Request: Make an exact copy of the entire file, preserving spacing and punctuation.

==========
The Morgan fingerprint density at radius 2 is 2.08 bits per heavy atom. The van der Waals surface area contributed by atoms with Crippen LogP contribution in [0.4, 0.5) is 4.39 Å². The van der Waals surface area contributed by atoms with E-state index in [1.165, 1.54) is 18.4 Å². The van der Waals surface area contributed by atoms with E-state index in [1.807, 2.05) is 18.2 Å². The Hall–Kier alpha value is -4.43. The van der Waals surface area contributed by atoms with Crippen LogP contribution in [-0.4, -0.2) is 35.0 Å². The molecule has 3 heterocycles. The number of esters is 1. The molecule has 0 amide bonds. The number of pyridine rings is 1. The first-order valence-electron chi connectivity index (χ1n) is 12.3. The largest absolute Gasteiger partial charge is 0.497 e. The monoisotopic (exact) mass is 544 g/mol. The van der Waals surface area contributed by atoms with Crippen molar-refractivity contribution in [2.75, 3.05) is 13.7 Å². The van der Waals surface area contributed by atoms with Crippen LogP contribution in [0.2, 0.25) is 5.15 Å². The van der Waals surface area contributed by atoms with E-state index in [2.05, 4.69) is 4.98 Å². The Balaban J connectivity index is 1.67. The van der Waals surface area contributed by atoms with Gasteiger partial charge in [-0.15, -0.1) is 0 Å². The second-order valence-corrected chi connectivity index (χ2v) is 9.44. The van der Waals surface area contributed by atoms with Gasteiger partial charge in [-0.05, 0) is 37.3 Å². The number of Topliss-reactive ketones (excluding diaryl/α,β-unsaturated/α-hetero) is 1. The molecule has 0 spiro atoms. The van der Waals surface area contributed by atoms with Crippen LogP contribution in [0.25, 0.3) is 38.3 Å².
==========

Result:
The Morgan fingerprint density at radius 2 is 2.08 bits per heavy atom. The van der Waals surface area contributed by atoms with Crippen LogP contribution in [0.4, 0.5) is 4.39 Å². The van der Waals surface area contributed by atoms with E-state index in [1.165, 1.54) is 18.4 Å². The van der Waals surface area contributed by atoms with E-state index in [1.807, 2.05) is 18.2 Å². The Hall–Kier alpha value is -4.43. The van der Waals surface area contributed by atoms with Crippen LogP contribution in [-0.4, -0.2) is 35.0 Å². The molecule has 3 heterocycles. The number of esters is 1. The molecule has 0 amide bonds. The number of pyridine rings is 1. The first-order valence-electron chi connectivity index (χ1n) is 12.3. The largest absolute Gasteiger partial charge is 0.497 e. The monoisotopic (exact) mass is 544 g/mol. The van der Waals surface area contributed by atoms with Crippen molar-refractivity contribution in [2.75, 3.05) is 13.7 Å². The van der Waals surface area contributed by atoms with Crippen LogP contribution in [0.2, 0.25) is 5.15 Å². The van der Waals surface area contributed by atoms with E-state index in [2.05, 4.69) is 4.98 Å². The Balaban J connectivity index is 1.67. The van der Waals surface area contributed by atoms with Gasteiger partial charge in [-0.15, -0.1) is 0 Å². The second-order valence-corrected chi connectivity index (χ2v) is 9.44. The van der Waals surface area contributed by atoms with Gasteiger partial charge in [-0.05, 0) is 37.3 Å². The number of Topliss-reactive ketones (excluding diaryl/α,β-unsaturated/α-hetero) is 1. The molecule has 0 spiro atoms. The van der Waals surface area contributed by atoms with Crippen LogP contribution in [0.25, 0.3) is 38.3 Å².